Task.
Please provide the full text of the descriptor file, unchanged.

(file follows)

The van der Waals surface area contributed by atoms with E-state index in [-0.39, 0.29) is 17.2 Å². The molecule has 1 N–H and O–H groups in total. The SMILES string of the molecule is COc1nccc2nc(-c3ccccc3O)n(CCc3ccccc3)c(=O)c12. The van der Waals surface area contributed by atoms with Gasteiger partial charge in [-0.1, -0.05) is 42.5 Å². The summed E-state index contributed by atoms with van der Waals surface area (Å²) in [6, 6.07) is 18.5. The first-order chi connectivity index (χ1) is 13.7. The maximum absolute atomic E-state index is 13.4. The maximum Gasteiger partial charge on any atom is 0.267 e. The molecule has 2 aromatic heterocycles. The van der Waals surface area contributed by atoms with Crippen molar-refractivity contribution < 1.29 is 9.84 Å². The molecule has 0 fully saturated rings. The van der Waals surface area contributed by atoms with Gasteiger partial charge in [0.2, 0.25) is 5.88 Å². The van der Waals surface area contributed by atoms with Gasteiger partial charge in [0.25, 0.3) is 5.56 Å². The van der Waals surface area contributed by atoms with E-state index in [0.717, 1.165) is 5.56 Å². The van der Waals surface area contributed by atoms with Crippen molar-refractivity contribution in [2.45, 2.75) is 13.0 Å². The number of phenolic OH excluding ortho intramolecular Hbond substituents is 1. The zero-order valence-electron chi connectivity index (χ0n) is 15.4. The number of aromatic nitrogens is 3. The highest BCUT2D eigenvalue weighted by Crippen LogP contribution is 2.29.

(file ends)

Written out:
The van der Waals surface area contributed by atoms with E-state index in [-0.39, 0.29) is 17.2 Å². The molecule has 1 N–H and O–H groups in total. The SMILES string of the molecule is COc1nccc2nc(-c3ccccc3O)n(CCc3ccccc3)c(=O)c12. The van der Waals surface area contributed by atoms with Gasteiger partial charge in [-0.1, -0.05) is 42.5 Å². The summed E-state index contributed by atoms with van der Waals surface area (Å²) in [6, 6.07) is 18.5. The first-order chi connectivity index (χ1) is 13.7. The maximum absolute atomic E-state index is 13.4. The maximum Gasteiger partial charge on any atom is 0.267 e. The molecule has 2 aromatic heterocycles. The van der Waals surface area contributed by atoms with Crippen molar-refractivity contribution < 1.29 is 9.84 Å². The molecule has 0 fully saturated rings. The van der Waals surface area contributed by atoms with Gasteiger partial charge in [0.2, 0.25) is 5.88 Å². The van der Waals surface area contributed by atoms with Gasteiger partial charge in [0.25, 0.3) is 5.56 Å². The van der Waals surface area contributed by atoms with E-state index in [0.717, 1.165) is 5.56 Å². The van der Waals surface area contributed by atoms with Crippen molar-refractivity contribution in [2.45, 2.75) is 13.0 Å². The number of phenolic OH excluding ortho intramolecular Hbond substituents is 1. The zero-order valence-electron chi connectivity index (χ0n) is 15.4. The number of aromatic nitrogens is 3. The highest BCUT2D eigenvalue weighted by Crippen LogP contribution is 2.29.